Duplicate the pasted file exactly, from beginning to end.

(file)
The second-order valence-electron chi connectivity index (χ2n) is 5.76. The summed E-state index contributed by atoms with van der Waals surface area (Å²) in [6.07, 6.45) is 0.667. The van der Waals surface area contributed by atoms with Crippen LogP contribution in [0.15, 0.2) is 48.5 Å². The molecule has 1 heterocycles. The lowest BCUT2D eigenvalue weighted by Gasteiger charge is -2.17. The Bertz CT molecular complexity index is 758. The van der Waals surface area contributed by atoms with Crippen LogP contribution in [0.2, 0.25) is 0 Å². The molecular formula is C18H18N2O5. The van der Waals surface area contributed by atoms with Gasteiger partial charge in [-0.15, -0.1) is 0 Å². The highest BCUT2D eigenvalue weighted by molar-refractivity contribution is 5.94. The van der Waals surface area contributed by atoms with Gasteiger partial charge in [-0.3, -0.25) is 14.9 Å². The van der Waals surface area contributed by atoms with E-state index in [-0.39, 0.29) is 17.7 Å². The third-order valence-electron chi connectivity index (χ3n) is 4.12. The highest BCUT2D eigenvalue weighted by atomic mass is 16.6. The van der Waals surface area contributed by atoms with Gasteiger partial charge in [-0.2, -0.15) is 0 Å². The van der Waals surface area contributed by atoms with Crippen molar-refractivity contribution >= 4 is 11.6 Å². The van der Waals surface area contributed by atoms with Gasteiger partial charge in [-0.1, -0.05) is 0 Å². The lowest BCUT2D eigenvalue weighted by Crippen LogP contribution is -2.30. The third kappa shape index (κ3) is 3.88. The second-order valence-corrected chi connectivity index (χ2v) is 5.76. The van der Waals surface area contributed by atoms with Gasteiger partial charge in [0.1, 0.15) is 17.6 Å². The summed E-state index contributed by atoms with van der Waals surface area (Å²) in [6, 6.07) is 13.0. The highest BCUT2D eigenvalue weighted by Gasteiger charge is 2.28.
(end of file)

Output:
The second-order valence-electron chi connectivity index (χ2n) is 5.76. The summed E-state index contributed by atoms with van der Waals surface area (Å²) in [6.07, 6.45) is 0.667. The van der Waals surface area contributed by atoms with Crippen LogP contribution in [0.15, 0.2) is 48.5 Å². The molecule has 1 heterocycles. The lowest BCUT2D eigenvalue weighted by Gasteiger charge is -2.17. The Bertz CT molecular complexity index is 758. The van der Waals surface area contributed by atoms with Crippen LogP contribution in [0.2, 0.25) is 0 Å². The molecular formula is C18H18N2O5. The van der Waals surface area contributed by atoms with Gasteiger partial charge in [-0.15, -0.1) is 0 Å². The highest BCUT2D eigenvalue weighted by molar-refractivity contribution is 5.94. The van der Waals surface area contributed by atoms with Gasteiger partial charge in [-0.3, -0.25) is 14.9 Å². The van der Waals surface area contributed by atoms with E-state index in [-0.39, 0.29) is 17.7 Å². The third-order valence-electron chi connectivity index (χ3n) is 4.12. The highest BCUT2D eigenvalue weighted by atomic mass is 16.6. The van der Waals surface area contributed by atoms with Gasteiger partial charge in [-0.2, -0.15) is 0 Å². The van der Waals surface area contributed by atoms with Crippen molar-refractivity contribution >= 4 is 11.6 Å². The van der Waals surface area contributed by atoms with Gasteiger partial charge in [-0.1, -0.05) is 0 Å². The lowest BCUT2D eigenvalue weighted by Crippen LogP contribution is -2.30. The third kappa shape index (κ3) is 3.88. The second-order valence-corrected chi connectivity index (χ2v) is 5.76. The van der Waals surface area contributed by atoms with Gasteiger partial charge in [0.1, 0.15) is 17.6 Å². The summed E-state index contributed by atoms with van der Waals surface area (Å²) in [6, 6.07) is 13.0. The highest BCUT2D eigenvalue weighted by Gasteiger charge is 2.28.